There are thousands of productivity tools out there. Whilst some can be really effective and free up your time, others can draw you into a subscription-based service that you never end up using.
Erik Fisher talks about the different productivity tools that are out there, how to identify your productivity needs, and how to avoid shiny object syndrome.
He explains how you can fix productivity pain points without using external tools, the mental strategies you can use to avoid FOMO purchases, and the life hacks you can use to increase your productivity.
Erik Fisher of Beyond the To-Do List
Website: Beyond the To-Do List
Facebook: Beyond the To-Do List
Erik is the producer and host of the long-running Beyond The To-Do List Podcast. For over ten years, he’s talked with experts on how to implement productivity strategies in their personal and professional lives.
When Erik’s not thinking about productivity, he’s watching Star Wars or Marvel movies with his kids, singing karaoke in his head, or spending time with his wife of over 20 years
What you’ll learn in this episode
- [2:18] How podcasts changed Erik’s life and made him more productive.
- [5:54] Different definitions for productivity.
- [8:19] The “Pareto Principle” 80/20 rule of productivity.
- [9:10] How productivity tools can make you more productive.
- [10:20] How to categorise different productivity tools.
- [13:52] How to identify your productivity needs.
- [16:38] The interaction between systems and tools.
- [22:27] How to avoid shiny object syndrome.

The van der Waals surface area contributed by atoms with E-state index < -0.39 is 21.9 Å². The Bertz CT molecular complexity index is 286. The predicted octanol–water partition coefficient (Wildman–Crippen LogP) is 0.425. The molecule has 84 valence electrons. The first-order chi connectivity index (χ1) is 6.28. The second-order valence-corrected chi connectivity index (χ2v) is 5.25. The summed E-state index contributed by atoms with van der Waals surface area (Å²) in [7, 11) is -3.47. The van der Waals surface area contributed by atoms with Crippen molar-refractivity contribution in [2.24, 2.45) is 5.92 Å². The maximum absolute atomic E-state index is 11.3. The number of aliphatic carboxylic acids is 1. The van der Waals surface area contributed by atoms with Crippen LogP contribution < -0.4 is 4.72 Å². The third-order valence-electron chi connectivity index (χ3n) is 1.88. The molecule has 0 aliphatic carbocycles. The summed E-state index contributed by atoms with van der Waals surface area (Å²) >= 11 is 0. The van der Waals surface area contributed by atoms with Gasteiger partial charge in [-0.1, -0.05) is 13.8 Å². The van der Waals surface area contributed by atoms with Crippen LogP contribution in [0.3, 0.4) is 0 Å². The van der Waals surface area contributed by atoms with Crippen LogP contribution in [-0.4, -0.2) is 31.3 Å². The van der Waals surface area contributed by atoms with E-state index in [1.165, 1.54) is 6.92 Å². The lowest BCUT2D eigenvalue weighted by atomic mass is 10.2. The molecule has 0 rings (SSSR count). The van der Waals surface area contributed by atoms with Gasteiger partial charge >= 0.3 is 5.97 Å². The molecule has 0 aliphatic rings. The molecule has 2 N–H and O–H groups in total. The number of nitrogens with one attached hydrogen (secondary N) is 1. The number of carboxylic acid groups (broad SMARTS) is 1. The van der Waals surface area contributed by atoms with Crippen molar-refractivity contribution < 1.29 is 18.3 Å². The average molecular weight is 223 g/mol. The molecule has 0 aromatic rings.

- [25:28] How to know which provider has the best tool for you.
- [29:44] When it’s worth paying for productivity tools.
- [32:53] Why you should do a regular audit of your productivity tools.
- [36:47] How to fix productivity pain points without using external tools.
- [39:53] Mental strategies to avoid FOMO purchases.
- [42:30] Life hacks that can increase your productivity.
Resources mentioned in this episode
Please note that some of these are affiliate links and we may get a small commission in the event that you make a purchase. This helps us to cover our expenses and is at no additional cost to you.
Episode 157: Choose your weapon: selecting the right productivity tool for the job - with Erik Fisher of Beyond the To-Do List
Jeremy Cline 0:00
Before we start this episode, I'd like you to do something for me. So, take your phone out of your pocket or out of your bag, and have a quick look and see how many apps you've got on there which are intended to help your productivity. How many apps do you have which deal with your email or cloud storage or communication or project management? Now, how many of these tools do you actually use? How many of them do you know how to use all of the features that they have? How do you decide what tools are genuinely going to enhance your life and make you more productive and more effective at what you do? That's what we're going to talk about in this week's episode. I'm Jeremy Cline, and this is Change Work Life.
Jeremy Cline 1:01